POLICE are set to bring back an emergency service reporting mechanism of last century with the trial of a new police assistance line which aims to take some pressure off the 000 emergency number.
In the 1980s and 1990s, Victorians used to ring a series of numbers relating to the type of emergency - 11440 (Ambulance), 11441 (Fire) and 11444 (Police). By 2002, Telstra had decommissioned the numbers which at that stage still represented 40 per cent of the calls answered by the emergency services board.
Victoria Police said the purpose of the new trial was a way for the public to better engage with police on local matters such as burglary, theft, property damage and more. Police Minister Lisa Neville said the service will provide a significant improvement in task allocation and responses from Victoria Police.
"This will be a significant improvement in the way Victorians can access police and get the services that they need," she said.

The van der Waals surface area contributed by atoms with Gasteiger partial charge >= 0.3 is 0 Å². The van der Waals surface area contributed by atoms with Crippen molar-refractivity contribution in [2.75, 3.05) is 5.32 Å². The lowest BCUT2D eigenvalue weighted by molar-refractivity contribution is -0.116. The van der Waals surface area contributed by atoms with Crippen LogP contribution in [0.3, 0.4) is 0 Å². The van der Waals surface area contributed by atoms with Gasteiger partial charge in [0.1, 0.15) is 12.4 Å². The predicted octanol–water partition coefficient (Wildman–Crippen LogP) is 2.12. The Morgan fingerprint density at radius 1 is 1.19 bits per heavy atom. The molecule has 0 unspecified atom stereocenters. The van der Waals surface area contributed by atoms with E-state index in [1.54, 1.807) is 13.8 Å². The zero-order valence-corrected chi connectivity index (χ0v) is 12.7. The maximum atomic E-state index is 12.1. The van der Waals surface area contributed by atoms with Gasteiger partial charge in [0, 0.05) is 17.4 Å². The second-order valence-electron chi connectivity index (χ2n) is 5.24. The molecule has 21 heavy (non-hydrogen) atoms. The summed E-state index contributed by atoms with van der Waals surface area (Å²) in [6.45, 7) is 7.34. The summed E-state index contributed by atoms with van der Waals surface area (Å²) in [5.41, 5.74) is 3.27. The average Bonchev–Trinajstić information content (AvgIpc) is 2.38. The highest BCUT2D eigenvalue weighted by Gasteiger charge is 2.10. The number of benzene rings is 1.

The trial will begin in Ballarat, Hume and Brimbank on February 28 and will see calls to 000 transferred to the police assistance line
"Both through 000 and through the local police stations, (police) will triage calls and where appropriate refer to the call centre here and enable our systems to improve and ensure that we're getting the right message to the community locally."
Chief Commissioner Graham Ashton said the project had been a long time in the making.
"It has been a long project to deliver this, but it does provide now an opportunity that we haven't had before and that is to properly triage calls and be able to assist the community in a more detailed way then we have to date," he said.
"Normally calls will come in and they will be distributed to our divisional van for operational vehicles to respond too, but 30 per cent of those calls do not need to go to those cars for immediate action.
"Now we can have an immediate call and start a conversation about the needs of the people that are ringing us and respond to them in different ways. This will allow police to get onto the matters that are higher priority and are a much greater risk."